Anxiety over the Qingdao port and warehouse probe is slowly but surely creeping through all the commodities that were used in China’s commoditty-financing-deals (as we noted here). With Copper hurting (and gold picking up), Iron Ore prices have tumbled to 21-month lows (near the lowest since 2009) as ‘real’ demand slows as the economy slows and ‘financial’ demand is crushed as “banks are more vigilant about iron ore financing.” As Bloomberg reports, investigators are trying to determine if individual batches of commodities were used multiple times to secure loans. This is making banks nervous (shadow and non-shadow) and while iron ore inventory is falling, prices are adjusting lower rapidly as traders anticipate “financing problems forcing traders to dump ore.” Read more of this post

Does Mandatory Shareholder Voting Prevent Bad Acquisitions?

Does Mandatory Shareholder Voting Prevent Bad Acquisitions?

Marco Becht 

Université Libre de Bruxelles (ULB) – Solvay Brussels School of Economics and Management; European Corporate Governance Institute (ECGI)

Andrea Polo 

Universitat Pompeu Fabra – Faculty of Economic and Business Sciences; Barcelona Graduate School of Economics (Barcelona GSE); Stanford University – Arthur & Toni Rembe Rock Center for Corporate Governance

Stefano Rossi 

Krannert School of Management; Centre for Economic Policy Research (CEPR)
May 30, 2014
European Corporate Governance Institute (ECGI) – Finance Working Paper No. 422/2014
Rock Center for Corporate Governance at Stanford University Working Paper No. 188

Abstract: 
Corporate acquisitions can be ruinous for acquirer shareholders. Can shareholder voting prevent such corporate disasters? Previous empirical studies based on U.S. data are inconclusive because shareholder approval is discretionary. We study the U.K. setting where bids for relatively large targets are subject to mandatory shareholder approval. Our findings suggest that under the U.K. listing rules shareholder voting can deter bad acquisitions. We find that shareholders gain 8 cents per dollar at the announcement of a Class 1 deal or $13.6 billion over 1992-2010 in aggregate. In the United States acquirers lost $214 billion in matched deals during the same period. In the U.K. relatively smaller Class 2 transactions do not require a vote and shareholders lost $3 billion. Our results are robust to confounding effects and other controls. A Multidimensional Regression Discontinuity Design (MRDD) inspired test supports a causal interpretation of our findings. Class 1 deals just above the assignment threshold perform better than Class 2 deals just below. Our evidence suggests that mandatory voting makes boards more likely to refrain from overpaying or from proposing deals that are not in the interest of shareholders.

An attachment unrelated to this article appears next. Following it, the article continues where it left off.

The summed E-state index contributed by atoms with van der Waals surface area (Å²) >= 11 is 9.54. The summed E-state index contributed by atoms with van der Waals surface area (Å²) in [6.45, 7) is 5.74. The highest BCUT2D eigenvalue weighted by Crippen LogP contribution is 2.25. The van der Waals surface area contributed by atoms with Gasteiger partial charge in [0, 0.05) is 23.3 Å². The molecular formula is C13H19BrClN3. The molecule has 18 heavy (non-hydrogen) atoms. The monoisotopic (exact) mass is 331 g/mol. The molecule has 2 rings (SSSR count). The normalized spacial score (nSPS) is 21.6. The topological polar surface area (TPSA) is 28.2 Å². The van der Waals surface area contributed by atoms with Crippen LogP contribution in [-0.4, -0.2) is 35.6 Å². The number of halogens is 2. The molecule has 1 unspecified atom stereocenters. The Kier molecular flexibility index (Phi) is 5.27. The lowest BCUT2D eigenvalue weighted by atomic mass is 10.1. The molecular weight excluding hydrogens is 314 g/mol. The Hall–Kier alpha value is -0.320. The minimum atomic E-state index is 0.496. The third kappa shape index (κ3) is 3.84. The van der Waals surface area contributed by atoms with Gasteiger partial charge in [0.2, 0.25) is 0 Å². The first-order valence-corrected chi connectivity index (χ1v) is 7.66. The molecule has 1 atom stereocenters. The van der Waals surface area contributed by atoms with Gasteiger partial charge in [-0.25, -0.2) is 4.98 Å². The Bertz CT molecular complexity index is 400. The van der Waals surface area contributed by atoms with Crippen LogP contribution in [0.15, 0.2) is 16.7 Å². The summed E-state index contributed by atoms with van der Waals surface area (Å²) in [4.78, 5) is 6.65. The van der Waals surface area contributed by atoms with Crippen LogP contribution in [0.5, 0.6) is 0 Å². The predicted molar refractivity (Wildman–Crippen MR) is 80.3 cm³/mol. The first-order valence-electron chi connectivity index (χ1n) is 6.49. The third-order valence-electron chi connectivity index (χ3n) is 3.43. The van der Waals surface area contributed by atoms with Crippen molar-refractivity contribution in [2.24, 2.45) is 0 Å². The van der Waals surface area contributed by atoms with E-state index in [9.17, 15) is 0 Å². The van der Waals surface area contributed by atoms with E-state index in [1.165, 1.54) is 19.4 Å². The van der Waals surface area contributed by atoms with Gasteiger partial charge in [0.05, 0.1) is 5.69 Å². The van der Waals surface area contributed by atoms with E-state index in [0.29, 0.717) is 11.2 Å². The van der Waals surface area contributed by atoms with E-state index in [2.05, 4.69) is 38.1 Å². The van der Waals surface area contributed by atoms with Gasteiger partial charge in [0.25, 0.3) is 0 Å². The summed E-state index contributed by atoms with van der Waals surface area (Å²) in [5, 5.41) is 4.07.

Assessing the Cost of Accounting-Based Long-Short Trades: Should You Invest a Billion Dollars in an Academic Strategy?

Assessing the Cost of Accounting-Based Long-Short Trades: Should You Invest a Billion Dollars in an Academic Strategy?

William H. Beaver 

Stanford University

Maureen F. McNichols 

Stanford University

Richard A. Price III

Utah State University – Huntsman School of Business
February 26, 2014
Rock Center for Corporate Governance at Stanford University Working Paper No. 177

Abstract: 
The bulk of the academic literature studying market efficiency assumes that investors are fully diversified and that they can construct long-short portfolios at zero cost. We relax these assumptions and under more realistic assumptions examine the attractiveness of long-short strategies as stand-alone investments and as a part of a diversified portfolio. We highlight costs and considerations unique to our setting which include: the relevance of idiosyncratic risk and nontrivial downside risk; the generally positive short position returns which reduce long-short strategy returns; the cost of capital; financing costs; and rebates received on the short portfolio. Our analysis reveals that as stand-alone investments, long-short strategies are not preferable over the market. However, long-short strategies do contribute significantly to the performance of an overall diversified portfolio.

 

Can Governance and Forensic Accounting Metrics Predict Stock Returns?

Can Governance and Forensic Accounting Metrics Predict Stock Returns?

Ophir Gottlieb 

GMI Ratings
May 23, 2014
Rotman International Journal of Pension Management, Vol. 7, No. 1, 2014

Abstract: